Although loosely defined, "adult-oriented rock" has become part of the jargon and no doubt can be found in what are considered reliable sources, but its usage is not necessarily accurate or appropriate. Take the case of the supposed magazine College Music Journal, or CMJ. There are innumerable references to "College Music Journal" in otherwise reliable sources, some which specifically say CMJ stands for "college music journal" which is completely false (it was actually College Media Journal). Unfortunately, acronyms are sometimes misconstrued and their meaning deliberately or mistakenly altered over time but the fact is AOR, as defined in this article, is an acronym for the specific term "album-oriented rock" as originally coined by Mike Harrison in 1975, widely-adopted by the industry and still recognized as the formal name of the format by Arbitron, although very few rock stations are still classified as AOR today, with most being identified as active rock, alternative, adult album alternative or classic rock, but not "adult-oriented rock." Piriczki (talk) 18:09, 28 February 2013 (UTC)
Also, reviewing the sources cited, the first uses the qualifying term "variously" meaning varyingly, inconsistently or unpredictably. This hardly seems definitive when it is documented that the acronym has a very specific meaning. The second, which is a bit dated now, says that classic rock is "associated with adult-oriented rock and album-oriented rock" which seems to imply they are two different things. Piriczki (talk) 18:39, 28 February 2013 (UTC)

Off the charts.[edit]

As a general rule, I try to avoid confronting other editors on an individual basis regarding their contributions. Fortunately, I have not had to do this very often in the years since I began editing Wikipedia. I regret that this is not one of those occasions. Starting with the assumption of good faith, as we all must, there are a couple of reasons why your recent edits to the "Chart performance" section of the "Happy Xmas (War Is Over)" article were not as helpful as you may have intended them to be:

1. You removed inline citations of primary sources (various issues of Billboard magazine) for the "Best Bets for Christmas" and "Christmas Hits" charts. The corresponding reference citations (which you neglected to remove, thereby orphaning them in the "References" section) were linked to scanned copies of their respective sources online, enabling readers to view the actual charts for themselves.
2. You replaced these several primary sources with a single secondary source (Top Pop Singles 1955–1996) which features chart information aggregated from the primary sources that were originally cited.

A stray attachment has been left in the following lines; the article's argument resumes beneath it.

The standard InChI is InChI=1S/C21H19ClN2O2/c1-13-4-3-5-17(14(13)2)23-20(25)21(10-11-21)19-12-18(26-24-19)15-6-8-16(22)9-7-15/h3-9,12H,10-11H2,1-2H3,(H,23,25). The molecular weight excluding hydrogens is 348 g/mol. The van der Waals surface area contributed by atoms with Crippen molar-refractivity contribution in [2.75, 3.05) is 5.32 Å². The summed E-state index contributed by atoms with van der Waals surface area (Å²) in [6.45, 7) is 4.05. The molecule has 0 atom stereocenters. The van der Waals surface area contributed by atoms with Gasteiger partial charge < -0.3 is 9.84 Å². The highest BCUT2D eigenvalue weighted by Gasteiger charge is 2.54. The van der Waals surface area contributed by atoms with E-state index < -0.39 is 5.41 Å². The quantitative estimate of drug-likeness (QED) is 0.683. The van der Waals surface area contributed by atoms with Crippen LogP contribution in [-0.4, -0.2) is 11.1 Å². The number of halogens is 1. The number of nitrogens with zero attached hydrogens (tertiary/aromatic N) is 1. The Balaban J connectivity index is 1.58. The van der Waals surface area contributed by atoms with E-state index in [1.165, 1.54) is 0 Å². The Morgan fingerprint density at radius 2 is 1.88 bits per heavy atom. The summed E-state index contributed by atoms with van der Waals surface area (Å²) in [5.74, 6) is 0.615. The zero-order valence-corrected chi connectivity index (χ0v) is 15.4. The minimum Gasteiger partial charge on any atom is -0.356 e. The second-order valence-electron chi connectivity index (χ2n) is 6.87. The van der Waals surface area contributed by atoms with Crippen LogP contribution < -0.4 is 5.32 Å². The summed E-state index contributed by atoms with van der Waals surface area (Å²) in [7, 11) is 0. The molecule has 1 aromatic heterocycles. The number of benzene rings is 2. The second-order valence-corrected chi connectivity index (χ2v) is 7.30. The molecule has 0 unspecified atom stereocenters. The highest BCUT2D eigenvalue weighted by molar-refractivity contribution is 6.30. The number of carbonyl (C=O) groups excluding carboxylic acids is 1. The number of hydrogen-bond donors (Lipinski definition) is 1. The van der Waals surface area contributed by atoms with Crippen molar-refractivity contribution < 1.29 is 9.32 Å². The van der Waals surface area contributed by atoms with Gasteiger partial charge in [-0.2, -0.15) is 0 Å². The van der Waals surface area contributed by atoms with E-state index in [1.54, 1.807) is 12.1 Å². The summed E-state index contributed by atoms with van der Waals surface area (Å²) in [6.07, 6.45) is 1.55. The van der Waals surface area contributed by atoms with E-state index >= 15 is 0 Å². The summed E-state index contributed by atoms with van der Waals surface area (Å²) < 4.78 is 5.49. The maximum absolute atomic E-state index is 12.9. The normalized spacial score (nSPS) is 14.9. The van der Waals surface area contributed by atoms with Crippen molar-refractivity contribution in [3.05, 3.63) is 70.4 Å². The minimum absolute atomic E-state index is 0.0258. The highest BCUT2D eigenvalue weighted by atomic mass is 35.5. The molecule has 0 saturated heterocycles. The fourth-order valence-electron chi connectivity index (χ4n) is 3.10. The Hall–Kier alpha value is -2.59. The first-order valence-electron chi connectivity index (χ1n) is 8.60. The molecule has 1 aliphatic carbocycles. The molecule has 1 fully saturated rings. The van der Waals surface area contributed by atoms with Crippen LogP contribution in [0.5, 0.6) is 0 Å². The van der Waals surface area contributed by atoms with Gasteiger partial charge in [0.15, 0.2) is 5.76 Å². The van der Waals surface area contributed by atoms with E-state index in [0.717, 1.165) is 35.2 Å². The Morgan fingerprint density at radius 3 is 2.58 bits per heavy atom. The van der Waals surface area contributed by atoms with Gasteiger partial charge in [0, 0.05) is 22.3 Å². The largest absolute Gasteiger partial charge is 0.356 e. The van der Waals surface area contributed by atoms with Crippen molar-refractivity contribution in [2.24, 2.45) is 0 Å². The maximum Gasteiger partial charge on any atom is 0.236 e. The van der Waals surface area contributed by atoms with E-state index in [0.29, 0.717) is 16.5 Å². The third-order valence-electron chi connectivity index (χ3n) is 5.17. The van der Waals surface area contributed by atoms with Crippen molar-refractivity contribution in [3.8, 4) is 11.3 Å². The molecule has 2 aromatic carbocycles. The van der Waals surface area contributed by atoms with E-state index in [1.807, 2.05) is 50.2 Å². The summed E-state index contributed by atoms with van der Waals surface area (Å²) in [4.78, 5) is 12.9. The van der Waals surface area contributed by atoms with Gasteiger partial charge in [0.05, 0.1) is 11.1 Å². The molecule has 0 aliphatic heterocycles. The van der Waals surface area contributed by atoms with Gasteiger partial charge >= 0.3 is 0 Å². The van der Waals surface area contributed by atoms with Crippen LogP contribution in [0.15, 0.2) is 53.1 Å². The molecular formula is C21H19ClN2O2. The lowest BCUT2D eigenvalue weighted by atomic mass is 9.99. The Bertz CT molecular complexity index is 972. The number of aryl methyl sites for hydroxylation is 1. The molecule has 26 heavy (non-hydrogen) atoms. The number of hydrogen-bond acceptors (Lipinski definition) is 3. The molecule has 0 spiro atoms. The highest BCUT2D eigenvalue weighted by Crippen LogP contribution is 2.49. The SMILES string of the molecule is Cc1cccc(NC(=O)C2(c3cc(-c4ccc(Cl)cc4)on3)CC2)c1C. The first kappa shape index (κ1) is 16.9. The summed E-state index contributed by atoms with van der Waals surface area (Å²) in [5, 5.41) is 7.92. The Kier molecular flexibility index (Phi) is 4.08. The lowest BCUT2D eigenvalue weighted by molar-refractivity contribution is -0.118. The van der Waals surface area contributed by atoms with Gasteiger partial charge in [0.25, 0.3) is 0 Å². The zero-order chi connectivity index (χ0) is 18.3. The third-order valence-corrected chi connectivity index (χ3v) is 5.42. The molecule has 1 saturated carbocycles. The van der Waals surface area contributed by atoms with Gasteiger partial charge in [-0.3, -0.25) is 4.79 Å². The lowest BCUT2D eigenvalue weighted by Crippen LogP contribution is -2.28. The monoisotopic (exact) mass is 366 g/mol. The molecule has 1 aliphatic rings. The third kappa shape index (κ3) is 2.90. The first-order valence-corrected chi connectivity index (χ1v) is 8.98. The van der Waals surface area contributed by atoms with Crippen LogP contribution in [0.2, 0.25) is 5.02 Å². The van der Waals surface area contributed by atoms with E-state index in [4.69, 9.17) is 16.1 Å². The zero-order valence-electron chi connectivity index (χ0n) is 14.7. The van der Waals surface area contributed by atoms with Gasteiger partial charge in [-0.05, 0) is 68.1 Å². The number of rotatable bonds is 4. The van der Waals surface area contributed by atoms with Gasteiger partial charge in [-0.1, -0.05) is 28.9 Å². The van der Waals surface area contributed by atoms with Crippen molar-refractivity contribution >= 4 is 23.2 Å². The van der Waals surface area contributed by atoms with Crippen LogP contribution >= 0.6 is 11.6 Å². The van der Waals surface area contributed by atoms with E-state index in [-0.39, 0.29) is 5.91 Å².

3. You did not format this replacement reference citation in accordance with the reference style currently in use in the article: i.e., a short citation in the "Notes" section – usually consisting of the author's surname and a specific page number, perhaps also a quote or other relevant information (no need for a separate notation scheme, like the one you implemented, in this case) – and a full citation in the "References" section.
4. You removed certain significant details about the Cash Box chart, in particular, when the song placed on the chart, how long it remained on the chart, and when it achieved its peak position. In addition, you altered the corresponding inline citation so that it no longer conformed to the article's reference style.
5. Your initial edit summary "copyedit for accuracy and added references" was itself not altogether accurate, because, as indicated above, you removed four inline citations to each of four cited sources while adding two inline citations to one cited source – which, if my math is correct, equals a net loss of two citations and three sources.

Taken as a whole, there is now less information in the article about the song's US chart performance than before you made these changes. By any measure, that is unhelpful and does a disservice both to the article and, more importantly, its readers.

You and I previously held a discussion concerning "Happy Xmas" and the Billboard charts. I suppose that the issue was not resolved to your satisfaction, hence your recent work on the article. In the interests of taking an informed stance, I reviewed several consecutive editions of Top Pop Singles from the past 20 years. I was interested to discover that Christmas singles which did not appear on the primary Billboard charts – such as "Happy Xmas (War Is Over)", for instance – were no longer listed in the book after the 10th edition (2004). In the "User's Guide" prefacing the subsequent edition (2008), author Joel Whitburn justified his decision to remove these songs: "There is no way of knowing how well those songs would have charted on the Hot 100, or if most of them would have even made the big chart. Showing them with their Christmas-chart peak position and weeks charted skewered [sic] those artists' rankings (p. 14)." Notice that Whitburn has drawn a clear distinction between the Christmas singles charts and the primary Billboard charts. While it is definitely the case that "From 1963 through 1972, and from 1983 through 1985, Billboard published a seasonal Christmas Singles chart, and did not chart Christmas singles on the Hot 100 (2004, p. xiv)", it would seem that the Christmas Singles charts are, in his considered opinion, neither equivalent to nor substitutions for any of the primary Billboard charts, otherwise he would not have eliminated the songs that made their sole appearances on these charts from his book. From this, I feel confident in maintaining the position that it does not matter why "Happy Xmas" has only appeared on various Christmas Singles charts instead of the primary Billboard charts, the fact remains that "Happy Xmas" has never appeared on the primary Billboard charts.